SBD/March 2, 2011/Leagues and Governing Bodies

NFL Labor Watch: Judge Doty's Ruling Considered A Big Win For NFLPA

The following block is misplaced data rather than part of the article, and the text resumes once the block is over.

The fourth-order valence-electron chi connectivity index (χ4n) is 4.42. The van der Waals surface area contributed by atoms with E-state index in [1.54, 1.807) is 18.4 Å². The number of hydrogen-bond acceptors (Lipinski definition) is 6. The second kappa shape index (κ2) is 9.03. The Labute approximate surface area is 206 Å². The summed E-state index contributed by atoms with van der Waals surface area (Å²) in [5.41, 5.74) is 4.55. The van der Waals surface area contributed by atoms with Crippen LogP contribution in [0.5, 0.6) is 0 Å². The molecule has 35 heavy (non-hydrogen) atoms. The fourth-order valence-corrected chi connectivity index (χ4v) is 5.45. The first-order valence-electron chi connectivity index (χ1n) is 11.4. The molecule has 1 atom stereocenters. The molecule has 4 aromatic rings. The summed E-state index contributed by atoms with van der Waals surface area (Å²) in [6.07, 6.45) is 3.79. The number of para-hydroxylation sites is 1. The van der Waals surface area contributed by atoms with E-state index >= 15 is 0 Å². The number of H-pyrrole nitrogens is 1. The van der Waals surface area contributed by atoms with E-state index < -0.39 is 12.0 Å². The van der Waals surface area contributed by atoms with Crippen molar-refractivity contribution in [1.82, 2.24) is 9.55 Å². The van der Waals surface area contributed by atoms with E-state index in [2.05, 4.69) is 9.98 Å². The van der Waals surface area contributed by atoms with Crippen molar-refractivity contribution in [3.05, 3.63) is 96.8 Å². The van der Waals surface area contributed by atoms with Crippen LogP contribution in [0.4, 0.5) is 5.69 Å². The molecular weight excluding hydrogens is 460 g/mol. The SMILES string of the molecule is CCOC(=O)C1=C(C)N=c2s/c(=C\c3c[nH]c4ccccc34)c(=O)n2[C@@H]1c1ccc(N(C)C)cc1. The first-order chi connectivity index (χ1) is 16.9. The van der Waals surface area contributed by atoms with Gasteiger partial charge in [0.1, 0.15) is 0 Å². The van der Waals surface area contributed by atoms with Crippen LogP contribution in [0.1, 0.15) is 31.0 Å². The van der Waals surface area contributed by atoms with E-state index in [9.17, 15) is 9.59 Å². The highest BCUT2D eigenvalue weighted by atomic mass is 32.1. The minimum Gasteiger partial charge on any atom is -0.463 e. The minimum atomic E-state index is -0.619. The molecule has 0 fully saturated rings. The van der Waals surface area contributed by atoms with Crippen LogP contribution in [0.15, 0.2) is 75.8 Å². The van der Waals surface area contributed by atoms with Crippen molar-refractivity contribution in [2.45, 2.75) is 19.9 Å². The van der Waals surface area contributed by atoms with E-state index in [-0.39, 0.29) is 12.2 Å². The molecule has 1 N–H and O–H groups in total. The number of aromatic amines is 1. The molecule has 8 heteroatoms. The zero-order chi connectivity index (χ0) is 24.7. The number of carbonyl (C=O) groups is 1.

Judge David Doty's ruling yesterday in the closely watched NFL media fees case is "considered a major victory of the union because, at least for now, the owners can't count on having the money to use as lockout insurance," according to Jim Trotter of SI.com. Doty will hold a hearing with both sides, "at an undetermined date, to consider the award of monetary damages and equitable relief to the players -- which could include an injunction that would prevent the owners from being able to use the television revenues." The NFLPA would have been at a "decided disadvantage if the owners had access" to the $4B in NFL media rights fees during a lockout. It is "unclear at this point whether the ruling will spur the sides to come to terms" on a new CBA before the current one expires at the end of the day tomorrow, but it "clearly means the owners could have a harder time addressing their debt services if there is a prolonged work stoppage." Colts C Jeff Saturday, a member of the NFLPA Exec Committee, said last night, "I'm not sure what all that means, as of yet. We haven't been debriefed. We just got the news when we were in the meeting, so I'm sure we'll hear more tonight. But it sounds very favorable" (SI.com, 3/2). YAHOO SPORTS' Jason Cole noted the NFL "downplayed Doty's ruling" yesterday, but there is "little question that the owners are in a much more precarious position." The owners "feeling the most heat are the ones who recently built new stadiums with large portions of their own money or through private financing." A union source said, "The rules just changed. ... The negotiations just got to a more level playing field right now. Paying the debt on those stadiums just got a lot harder for those guys." An NFL source said, "This is a dose of reality for some of the hard-line owners who wanted a lockout. We can still do it, but it’s going to hurt a lot. I think the guys who want peace are going to be speaking up a lot more come Wednesday afternoon" (SPORTS.YAHOO.com, 3/1). CBS' Pete Prisco wrote, "Without that money, you can bet the owners will want a quicker resolution to these talks. The lockout insurance -- the TV money -- was a bullet in their gun. Now they have more empty chambers than they thought" (CBSSPORTS.com, 3/1).